Wellsville Intermodal Facility Eyes Markets on Ohio River
WELLSVILLE, Ohio – The Wellsville Intermodal Facility was designed to take in thousands of tons of commodities – minerals and foodstuffs — from barges, then load them onto trucks or freight trains or store them in nearby warehouses, silos and tanks.
But on Tuesday an overhead crane loaded 1,800 tons of limestone onto a barge to be shipped from the intermodal park, which officials view as the start of more activity on the Ohio River.
“We’re now at the point where business is growing. So it’s starting to move out the other way,” said the owner and president of Pier 48 Stevedoring, Larry Heck.
Pier 48 signed a lease with the Columbiana County Port Authority in 2012 to operate a 60-ton overhead crane and conveyor belt system that unload barges carrying raw materials and other commodities. The port authority owns the industrial park.
Heck said the limestone unloaded from the barge is the beginning of what he foresees as considerable business to come. “We went through a period of about a year and a half, which was a down period, but now we see an upsurge in the use of barite for the oil field industry,” he said. “Soy beans [shipping] has been pretty consistent and coils are picking up a little more.”
Pier 48 can handle more volume since the installation of a $5.1 million Mantsinen 120 HybriLift crane and conveyor system. The system, built in Finland, was purchased in September 2016. “It’s been quite an asset to our facility here,” Heck says.
Penny Traina is executive director of the Columbiana County Port Authority and Larry Heck owns Pier 48 Stevedoring.
For the first few years, Pier 48 had only one crane to unload barges and transfer their contents to rail or truck. With the new Mantsinen crane, Pier 48 can pick up bulk commodities, such as soybeans or barite, more easily
“Commodities on barges move independently of each other so two different shipments could end up at your barge at one time,” Heck said. “Now we can bring in more products in less time.”
The newer crane can lift about 800 tons of bulk material in an hour from barges.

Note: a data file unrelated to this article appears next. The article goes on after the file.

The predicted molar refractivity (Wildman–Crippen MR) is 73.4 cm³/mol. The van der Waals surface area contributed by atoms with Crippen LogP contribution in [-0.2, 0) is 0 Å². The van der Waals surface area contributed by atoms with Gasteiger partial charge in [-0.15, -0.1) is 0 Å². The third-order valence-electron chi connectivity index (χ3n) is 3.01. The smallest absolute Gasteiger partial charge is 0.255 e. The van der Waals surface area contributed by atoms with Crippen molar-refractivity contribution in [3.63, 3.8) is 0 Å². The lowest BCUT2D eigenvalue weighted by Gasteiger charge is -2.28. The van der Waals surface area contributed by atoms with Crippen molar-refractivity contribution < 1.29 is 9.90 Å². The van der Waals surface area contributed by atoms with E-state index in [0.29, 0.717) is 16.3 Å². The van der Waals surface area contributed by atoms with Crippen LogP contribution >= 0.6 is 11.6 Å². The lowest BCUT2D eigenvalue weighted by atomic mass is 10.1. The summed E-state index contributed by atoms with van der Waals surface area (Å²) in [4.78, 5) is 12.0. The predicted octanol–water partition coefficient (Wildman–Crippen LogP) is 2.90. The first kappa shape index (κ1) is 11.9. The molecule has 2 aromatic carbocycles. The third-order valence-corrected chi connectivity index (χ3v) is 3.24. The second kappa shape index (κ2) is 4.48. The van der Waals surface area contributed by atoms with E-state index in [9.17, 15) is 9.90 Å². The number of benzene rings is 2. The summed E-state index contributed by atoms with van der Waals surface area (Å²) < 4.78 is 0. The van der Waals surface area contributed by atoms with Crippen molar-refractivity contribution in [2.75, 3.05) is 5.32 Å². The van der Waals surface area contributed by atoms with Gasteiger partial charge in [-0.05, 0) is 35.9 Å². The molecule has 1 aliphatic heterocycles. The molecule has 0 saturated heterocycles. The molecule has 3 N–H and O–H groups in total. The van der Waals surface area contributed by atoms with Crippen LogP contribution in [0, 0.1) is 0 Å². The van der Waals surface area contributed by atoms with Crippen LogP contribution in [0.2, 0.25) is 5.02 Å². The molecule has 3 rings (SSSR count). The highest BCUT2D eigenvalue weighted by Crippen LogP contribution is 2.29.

The addition of the second crane allowed Pier 48 to hire more employees, those needed to run the crane and conveyor system.
Penny Traina, executive director of the port authority, points to more potential business because the intermodal facility is directly between the ethane cracker plant under construction in Monaca, Pa., just 25 miles upriver from Wellsville, and the proposed cracker plant project in Belmont County downriver.
“Columbiana County is geographically blessed here,” she said.
“One barge filled with a commodity is equivalent to 70 large semi-trucks,” Traina says, “So you are able to move larger amounts on the river.”
One focus of the Columbiana County Port Authority this year is marketing the Ohio River. “It is under-utilized and under-marketed,” Traina said.
The port authority and 16 counties in Ohio and West Virginia are working toward receiving the designation of Mid-Ohio Valley Statistical Port District to be included in the statistics and cargo tonnage the U.S. Army Corps of Engineers (USACE) compiles.
Such inclusion in the Corps of Engineers will help the port authority in lobbying officeholders in Washington, D.C. to secure more funds to promote the businesses on the river.
“By the way of collecting the statistical data, we would be able to show that we have the ability to bring in more cargo to move up and down the Ohio River,” Traina said.
Copyright 2020 The Business Journal, Youngstown, Ohio.
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